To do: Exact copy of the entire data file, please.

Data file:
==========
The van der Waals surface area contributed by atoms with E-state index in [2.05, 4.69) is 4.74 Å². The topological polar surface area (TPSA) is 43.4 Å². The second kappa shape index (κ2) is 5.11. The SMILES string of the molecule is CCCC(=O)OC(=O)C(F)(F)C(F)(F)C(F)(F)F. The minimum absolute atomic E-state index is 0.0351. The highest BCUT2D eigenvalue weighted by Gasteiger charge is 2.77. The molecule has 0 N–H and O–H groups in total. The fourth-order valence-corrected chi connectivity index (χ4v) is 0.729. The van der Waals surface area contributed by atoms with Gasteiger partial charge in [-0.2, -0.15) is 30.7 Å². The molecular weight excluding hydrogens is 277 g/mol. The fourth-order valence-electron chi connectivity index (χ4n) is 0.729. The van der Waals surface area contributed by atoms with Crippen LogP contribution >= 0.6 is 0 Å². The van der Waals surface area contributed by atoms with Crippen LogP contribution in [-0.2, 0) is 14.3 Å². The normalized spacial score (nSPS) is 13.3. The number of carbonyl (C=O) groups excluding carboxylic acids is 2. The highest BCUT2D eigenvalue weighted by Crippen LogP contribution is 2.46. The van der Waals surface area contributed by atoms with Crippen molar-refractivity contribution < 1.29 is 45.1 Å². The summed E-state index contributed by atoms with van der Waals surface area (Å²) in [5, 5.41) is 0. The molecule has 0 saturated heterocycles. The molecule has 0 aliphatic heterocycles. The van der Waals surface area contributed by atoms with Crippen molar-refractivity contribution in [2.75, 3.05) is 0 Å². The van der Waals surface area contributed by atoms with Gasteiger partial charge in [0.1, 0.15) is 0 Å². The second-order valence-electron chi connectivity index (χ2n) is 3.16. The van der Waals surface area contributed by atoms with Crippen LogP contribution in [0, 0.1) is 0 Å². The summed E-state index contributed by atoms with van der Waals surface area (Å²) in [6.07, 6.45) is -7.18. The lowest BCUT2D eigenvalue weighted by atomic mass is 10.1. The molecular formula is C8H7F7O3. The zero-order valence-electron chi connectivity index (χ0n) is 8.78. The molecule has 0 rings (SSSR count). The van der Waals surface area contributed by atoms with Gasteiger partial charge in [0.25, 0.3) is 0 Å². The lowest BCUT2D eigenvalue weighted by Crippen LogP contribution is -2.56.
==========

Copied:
The van der Waals surface area contributed by atoms with E-state index in [2.05, 4.69) is 4.74 Å². The topological polar surface area (TPSA) is 43.4 Å². The second kappa shape index (κ2) is 5.11. The SMILES string of the molecule is CCCC(=O)OC(=O)C(F)(F)C(F)(F)C(F)(F)F. The minimum absolute atomic E-state index is 0.0351. The highest BCUT2D eigenvalue weighted by Gasteiger charge is 2.77. The molecule has 0 N–H and O–H groups in total. The fourth-order valence-corrected chi connectivity index (χ4v) is 0.729. The van der Waals surface area contributed by atoms with Gasteiger partial charge in [-0.2, -0.15) is 30.7 Å². The molecular weight excluding hydrogens is 277 g/mol. The fourth-order valence-electron chi connectivity index (χ4n) is 0.729. The van der Waals surface area contributed by atoms with Crippen LogP contribution >= 0.6 is 0 Å². The van der Waals surface area contributed by atoms with Crippen LogP contribution in [-0.2, 0) is 14.3 Å². The normalized spacial score (nSPS) is 13.3. The number of carbonyl (C=O) groups excluding carboxylic acids is 2. The highest BCUT2D eigenvalue weighted by Crippen LogP contribution is 2.46. The van der Waals surface area contributed by atoms with Crippen molar-refractivity contribution < 1.29 is 45.1 Å². The summed E-state index contributed by atoms with van der Waals surface area (Å²) in [5, 5.41) is 0. The molecule has 0 saturated heterocycles. The molecule has 0 aliphatic heterocycles. The van der Waals surface area contributed by atoms with Crippen molar-refractivity contribution in [2.75, 3.05) is 0 Å². The van der Waals surface area contributed by atoms with Gasteiger partial charge in [0.1, 0.15) is 0 Å². The second-order valence-electron chi connectivity index (χ2n) is 3.16. The van der Waals surface area contributed by atoms with Crippen LogP contribution in [0, 0.1) is 0 Å². The summed E-state index contributed by atoms with van der Waals surface area (Å²) in [6.07, 6.45) is -7.18. The lowest BCUT2D eigenvalue weighted by atomic mass is 10.1. The molecular formula is C8H7F7O3. The zero-order valence-electron chi connectivity index (χ0n) is 8.78. The molecule has 0 rings (SSSR count). The van der Waals surface area contributed by atoms with Gasteiger partial charge in [0.25, 0.3) is 0 Å². The lowest BCUT2D eigenvalue weighted by Crippen LogP contribution is -2.56.